“The citizens of Harris County aren’t scared to get arrested for a DWI,” said Harris County Sheriff’s Sgt. Kirby Burton, who oversees the department’s DWI task force.
Drivers in Houston and local officials acknowledge more must be done. Many believe traffic laws take a back seat to other priorities.
“People here just drink and drive,” said Ron Micklewaite, 77, a lifelong Houstonian and cab driver, who often carts revelers from bar to bar. “Every weekend I’m out I see someone sliding all over the road.”
Mike Davis, a trainer at the Alamo Area Regional Law Enforcement Academy in San Antonio, has a similar observation from a statewide perspective.
“We are big, and we drive everywhere,” he said. “But we like to drink.”
A knock at the door
At the roadblock, police wouldn’t tell Mishann Childers anything. She stood in the rain for hours, a churn of dread rising, before returning home to wait.
Finally, at 1:30 a.m., two police officers knocked on her door. She saw them, and she knew.
She and Wayne, 54, had met 31 years before at a movie theater. They had raised four children. The night he died, they had dinner at Aguirre’s Tex-Mex in Tomball around 6 p.m., then left for home in separate cars. Mishann arrived and waited for him.
As Wayne was driving home shortly after 8 p.m., police said, a 45-year-old wastewater technician driving a company pickup tore through the stop sign at Telge and smashed into his car. Owen McNett had a blood-alcohol content of 0.312, according to prosecutors — nearly four times the legal limit. At the time of the crash, he was on parole for his latest drunken-driving conviction. The term of his license revocation had run while he was in prison.
McNett could serve 25 years to life in prison if convicted. He has pleaded not guilty.
“He absolutely feels horrible about someone being killed,” said Jed Silverman, his attorney. “He’s got a huge sense of remorse.”
A meager force
Police arrested McNett at the scene. But many other impaired drivers travel on the region’s roads with little likelihood of running into law enforcement officers.
The Chronicle’s analysis reveals that traffic and speeding enforcement have been declining for years. And staffing records from local departments show that agencies assign just a handful of officers to regular DWI enforcement.
The Harris County Sheriff’s Office’s unit — created two years ago — currently counts five deputies. At the Pasadena Police Department, five officers trawl the roads. Houston police’s DWI enforcement unit includes about 25 officers and supervisors, out of roughly 5,000 personnel.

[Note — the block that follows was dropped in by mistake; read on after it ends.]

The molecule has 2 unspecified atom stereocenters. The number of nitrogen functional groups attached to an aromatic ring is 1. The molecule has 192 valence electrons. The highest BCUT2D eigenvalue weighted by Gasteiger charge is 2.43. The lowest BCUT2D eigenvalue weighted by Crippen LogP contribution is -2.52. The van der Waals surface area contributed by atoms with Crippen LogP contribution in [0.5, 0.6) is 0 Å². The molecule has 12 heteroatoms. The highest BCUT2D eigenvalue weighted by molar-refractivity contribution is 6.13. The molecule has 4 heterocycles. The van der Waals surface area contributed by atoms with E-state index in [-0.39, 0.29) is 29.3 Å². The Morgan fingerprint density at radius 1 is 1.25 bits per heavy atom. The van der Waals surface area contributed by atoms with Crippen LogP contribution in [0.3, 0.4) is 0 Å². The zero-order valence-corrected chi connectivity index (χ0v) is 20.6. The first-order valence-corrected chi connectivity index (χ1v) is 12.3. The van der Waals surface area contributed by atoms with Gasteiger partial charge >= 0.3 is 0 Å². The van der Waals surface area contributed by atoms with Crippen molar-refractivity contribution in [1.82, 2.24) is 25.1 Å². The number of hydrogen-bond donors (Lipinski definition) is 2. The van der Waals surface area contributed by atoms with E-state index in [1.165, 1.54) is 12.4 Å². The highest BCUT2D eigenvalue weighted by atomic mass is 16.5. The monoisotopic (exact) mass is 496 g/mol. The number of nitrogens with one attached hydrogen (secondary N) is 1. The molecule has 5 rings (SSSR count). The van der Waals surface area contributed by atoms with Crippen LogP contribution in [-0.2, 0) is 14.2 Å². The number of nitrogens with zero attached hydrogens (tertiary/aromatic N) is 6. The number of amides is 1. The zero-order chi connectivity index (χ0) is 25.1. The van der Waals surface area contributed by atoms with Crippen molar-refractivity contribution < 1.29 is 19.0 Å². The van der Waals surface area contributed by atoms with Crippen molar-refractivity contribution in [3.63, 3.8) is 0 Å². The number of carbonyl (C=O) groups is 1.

Many other departments don’t have anyone designated to keep drunks off the road, arguing that the task is part of everyday patrol activities. But law enforcement veterans say that such stops are technical and time-consuming affairs that regular officers often prefer to avoid.
Each stop can take hours, requiring field-sobriety tests, trips to hospitals and lengthy bureaucratic waits before technicians can collect a blood sample.
“There are officers that would rather go work a homicide than they would a DWI,” said Pasadena Police Asst. Chief Josh Bruegger, a veteran DWI officer.
Still, records show departments — no matter how big or small — can enforce the streets when they dedicate resources either in targeted teams or policing philosophy.
Deputies at the Precinct 8 Constable’s Office, southeast of Hobby Airport, arrested nearly 1,400 drunken drivers since the beginning of 2015 — the sixth-highest number of arrests in Harris County. The department, small by local standards, has approximately 70 officers, including a three-person DWI task force, according to Chief Deputy Jason Finnen.
“We’re very proud of that number,” Finnen said.
Forces double the size report fewer arrests. The Baytown Police Department, an agency of some 160 officers, arrested 800 drunken drivers in that time, according to records from the Harris County District Clerk’s Office.
There’s a similar shortage of manpower to stop the state’s bars and restaurants from selling liquor to minors or continuing to serve drunken customers. In greater Houston, 40 agents oversee 6,000 establishments, according to Chris Porter, spokesman for the Texas Alcoholic Beverage Commission. The agency has only 225 agents statewide.
In fiscal 2019, which starts Oct. 1, the Houston region is expected to receive more than $2.5 million in federal money for on-street enforcement, most of it going to Houston and Harris County law enforcement. Funding, however, fluctuates and is spread across many agencies for efforts ranging from education campaigns in schools to enforcement on special holiday weekends.